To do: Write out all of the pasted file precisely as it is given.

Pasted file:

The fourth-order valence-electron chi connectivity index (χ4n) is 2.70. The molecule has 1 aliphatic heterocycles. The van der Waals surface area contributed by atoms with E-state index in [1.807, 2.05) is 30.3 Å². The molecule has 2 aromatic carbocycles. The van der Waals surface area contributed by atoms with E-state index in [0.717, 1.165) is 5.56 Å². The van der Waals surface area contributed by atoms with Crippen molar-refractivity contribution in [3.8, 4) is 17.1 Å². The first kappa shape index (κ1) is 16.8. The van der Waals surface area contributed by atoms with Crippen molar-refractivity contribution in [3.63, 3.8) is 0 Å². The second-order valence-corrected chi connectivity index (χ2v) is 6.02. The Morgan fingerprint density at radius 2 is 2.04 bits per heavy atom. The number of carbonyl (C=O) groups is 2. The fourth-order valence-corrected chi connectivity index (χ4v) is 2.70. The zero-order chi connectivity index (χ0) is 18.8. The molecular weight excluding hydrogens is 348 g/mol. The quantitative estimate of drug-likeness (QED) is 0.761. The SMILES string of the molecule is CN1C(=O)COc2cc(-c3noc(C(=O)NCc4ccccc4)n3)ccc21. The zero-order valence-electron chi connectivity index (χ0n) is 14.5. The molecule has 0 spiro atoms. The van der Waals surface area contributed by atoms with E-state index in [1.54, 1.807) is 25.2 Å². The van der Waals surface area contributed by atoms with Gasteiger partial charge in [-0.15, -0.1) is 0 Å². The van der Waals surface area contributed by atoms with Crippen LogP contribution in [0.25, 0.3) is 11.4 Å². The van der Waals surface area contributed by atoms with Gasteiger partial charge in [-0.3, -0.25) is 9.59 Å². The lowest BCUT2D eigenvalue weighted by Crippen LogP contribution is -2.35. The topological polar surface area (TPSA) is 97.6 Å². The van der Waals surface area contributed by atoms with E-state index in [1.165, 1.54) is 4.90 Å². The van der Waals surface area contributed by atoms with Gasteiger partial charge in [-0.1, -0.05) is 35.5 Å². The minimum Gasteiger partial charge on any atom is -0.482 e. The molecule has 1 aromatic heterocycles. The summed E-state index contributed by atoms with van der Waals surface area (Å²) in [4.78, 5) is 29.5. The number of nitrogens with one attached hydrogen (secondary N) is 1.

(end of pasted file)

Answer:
The fourth-order valence-electron chi connectivity index (χ4n) is 2.70. The molecule has 1 aliphatic heterocycles. The van der Waals surface area contributed by atoms with E-state index in [1.807, 2.05) is 30.3 Å². The molecule has 2 aromatic carbocycles. The van der Waals surface area contributed by atoms with E-state index in [0.717, 1.165) is 5.56 Å². The van der Waals surface area contributed by atoms with Crippen molar-refractivity contribution in [3.8, 4) is 17.1 Å². The first kappa shape index (κ1) is 16.8. The van der Waals surface area contributed by atoms with Crippen molar-refractivity contribution in [3.63, 3.8) is 0 Å². The second-order valence-corrected chi connectivity index (χ2v) is 6.02. The Morgan fingerprint density at radius 2 is 2.04 bits per heavy atom. The number of carbonyl (C=O) groups is 2. The fourth-order valence-corrected chi connectivity index (χ4v) is 2.70. The zero-order chi connectivity index (χ0) is 18.8. The molecular weight excluding hydrogens is 348 g/mol. The quantitative estimate of drug-likeness (QED) is 0.761. The SMILES string of the molecule is CN1C(=O)COc2cc(-c3noc(C(=O)NCc4ccccc4)n3)ccc21. The zero-order valence-electron chi connectivity index (χ0n) is 14.5. The molecule has 0 spiro atoms. The van der Waals surface area contributed by atoms with E-state index in [1.54, 1.807) is 25.2 Å². The van der Waals surface area contributed by atoms with Gasteiger partial charge in [-0.15, -0.1) is 0 Å². The van der Waals surface area contributed by atoms with Crippen LogP contribution in [0.25, 0.3) is 11.4 Å². The van der Waals surface area contributed by atoms with Gasteiger partial charge in [-0.3, -0.25) is 9.59 Å². The lowest BCUT2D eigenvalue weighted by Crippen LogP contribution is -2.35. The topological polar surface area (TPSA) is 97.6 Å². The van der Waals surface area contributed by atoms with E-state index in [1.165, 1.54) is 4.90 Å². The van der Waals surface area contributed by atoms with Gasteiger partial charge in [-0.1, -0.05) is 35.5 Å². The minimum Gasteiger partial charge on any atom is -0.482 e. The molecule has 1 aromatic heterocycles. The summed E-state index contributed by atoms with van der Waals surface area (Å²) in [4.78, 5) is 29.5. The number of nitrogens with one attached hydrogen (secondary N) is 1.